The registry operates a passive registry and in some cases can help with an active search.
For adoptions that happened in BC, people who have been adopted, birth parents, siblings and other relatives can register to connect with their birth relatives.
The passive registry requires two parties looking for each other to register — a match is only made if both parties register. If there is a match, the registry will contact both parties and help them contact each other.
The registry can help with an active search for a relative. They will first check if the relative is registered. If not, they will search for the person. If they find the person, the registry will contact them to discuss next steps. If the person also wants a reunion, the registry will discuss with both parties the options for communicating, such as letters, phone calls, a meeting, or visits in person.
The Adoption Reunion Registry can provide brief counselling and support during the reunion search process. You may also seek other counselling through a local social services agency or a private therapist.
Registering with the Adoption Reunion Registry
You can apply to be registered with the Adoption Reunion Registry by:
- completing and mailing the application form to the registry
- paying the $25 fee to register (you can ask for it to be waived)
As well, you must submit additional documents that vary depending on who you are.
If you’re a person who was adopted or a birth mother, you must send a copy of your birth certificate (as proof of your identity).
Siblings searching for an adult sibling who was adopted need to provide the birth parent's birth and death certificates.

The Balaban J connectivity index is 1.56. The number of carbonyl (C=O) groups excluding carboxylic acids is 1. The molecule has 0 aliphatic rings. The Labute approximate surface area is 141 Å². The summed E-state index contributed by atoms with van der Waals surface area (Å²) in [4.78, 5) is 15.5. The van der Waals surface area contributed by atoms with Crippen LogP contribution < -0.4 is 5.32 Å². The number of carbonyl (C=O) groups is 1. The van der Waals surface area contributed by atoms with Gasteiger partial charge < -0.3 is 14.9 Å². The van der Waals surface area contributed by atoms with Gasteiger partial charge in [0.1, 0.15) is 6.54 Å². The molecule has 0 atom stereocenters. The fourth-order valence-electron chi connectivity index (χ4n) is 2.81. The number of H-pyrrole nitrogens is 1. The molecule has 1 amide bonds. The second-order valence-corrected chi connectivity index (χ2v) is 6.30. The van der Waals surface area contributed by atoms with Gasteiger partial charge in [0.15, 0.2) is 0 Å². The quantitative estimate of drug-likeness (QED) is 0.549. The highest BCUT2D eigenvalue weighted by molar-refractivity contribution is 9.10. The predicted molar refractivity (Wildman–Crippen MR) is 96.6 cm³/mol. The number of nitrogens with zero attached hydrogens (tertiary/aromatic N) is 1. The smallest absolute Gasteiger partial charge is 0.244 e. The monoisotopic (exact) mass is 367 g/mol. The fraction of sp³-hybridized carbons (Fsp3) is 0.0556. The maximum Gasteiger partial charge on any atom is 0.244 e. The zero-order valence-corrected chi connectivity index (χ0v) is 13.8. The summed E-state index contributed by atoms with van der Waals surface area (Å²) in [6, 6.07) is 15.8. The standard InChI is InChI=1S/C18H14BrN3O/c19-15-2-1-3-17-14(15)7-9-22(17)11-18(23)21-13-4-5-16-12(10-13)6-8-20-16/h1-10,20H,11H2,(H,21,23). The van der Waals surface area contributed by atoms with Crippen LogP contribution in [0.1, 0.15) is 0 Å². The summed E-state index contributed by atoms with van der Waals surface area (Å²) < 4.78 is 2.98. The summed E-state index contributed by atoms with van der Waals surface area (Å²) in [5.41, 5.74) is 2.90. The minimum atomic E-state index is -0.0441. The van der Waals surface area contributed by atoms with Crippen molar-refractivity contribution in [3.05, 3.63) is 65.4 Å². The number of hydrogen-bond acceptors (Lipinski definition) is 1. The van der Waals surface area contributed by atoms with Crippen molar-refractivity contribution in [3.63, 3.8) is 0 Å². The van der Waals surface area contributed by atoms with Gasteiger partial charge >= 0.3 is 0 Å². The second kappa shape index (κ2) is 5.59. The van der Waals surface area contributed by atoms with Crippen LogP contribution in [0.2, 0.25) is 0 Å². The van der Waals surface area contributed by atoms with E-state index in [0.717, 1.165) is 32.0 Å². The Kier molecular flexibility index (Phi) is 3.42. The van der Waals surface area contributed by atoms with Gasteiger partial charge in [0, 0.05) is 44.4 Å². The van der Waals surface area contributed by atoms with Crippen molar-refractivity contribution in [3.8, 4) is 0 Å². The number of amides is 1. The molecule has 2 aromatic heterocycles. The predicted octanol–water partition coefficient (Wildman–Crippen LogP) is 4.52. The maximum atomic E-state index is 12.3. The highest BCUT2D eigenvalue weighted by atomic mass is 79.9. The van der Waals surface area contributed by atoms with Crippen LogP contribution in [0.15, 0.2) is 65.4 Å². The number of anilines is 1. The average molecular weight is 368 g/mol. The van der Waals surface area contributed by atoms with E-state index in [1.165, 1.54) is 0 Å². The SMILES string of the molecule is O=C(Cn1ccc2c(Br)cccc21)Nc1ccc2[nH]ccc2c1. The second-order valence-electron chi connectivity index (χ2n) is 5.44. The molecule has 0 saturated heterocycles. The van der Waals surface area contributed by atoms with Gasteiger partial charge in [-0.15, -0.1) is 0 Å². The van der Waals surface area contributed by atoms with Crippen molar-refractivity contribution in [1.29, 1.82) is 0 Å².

If you are requesting an active search, there is an additional $250 fee. You also need to send a copy of the adopted person’s original birth registration document and the adoption order.
You can get these documents from the Vital Statistics Agency. See its website at gov.bc.ca/vitalstatistics, or call 250-952-2681 in Victoria, and toll-free 1-888-876-1633 elsewhere in BC.
If a birth parent or adopted person doesn’t want to be known or found
People who want to remain unknown can have a disclosure veto or no-contact declaration placed on their records in the Vital Statistics Agency.
A disclosure veto prevents the release of any information on the birth registration or adoption order identifying the person who placed the veto. A disclosure veto also prevents the Adoption Reunion Registry from helping to locate the person who filed the veto. You can place a disclosure veto on your record if you’re a birth parent or adopted person involved in an adoption that occurred before 1996.
A no-contact declaration allows information to be released, but prohibits any contact with the person who placed the no-contact declaration. If a no-contact declaration was placed on the birth or adoption records you’re searching, you’ll have to sign a statutory declaration promising not to contact the other person while the no-contact declaration lasts. If you break your promise, you may face a penalty of up to six months in jail and a fine of up to $10,000.
A person who files a disclosure veto or no-contact declaration can also file a written statement. This statement may include social, medical and health information and perhaps the reason the person doesn’t want to be contacted. If the birth and adoption records you’re searching at the Vital Statistics Agency contain a written statement, you’ll be given a copy.
With more information
The Ministry of Children & Family Development has information on its website about adoption reunions and registries.
- Web: gov.bc.ca/mcfd
The Adoptive Families Association of BC supports the adoption community at all ages and stages through education, counselling and advocacy.
- Toll-free: 1-877-236-7807
- Web: bcadoption.com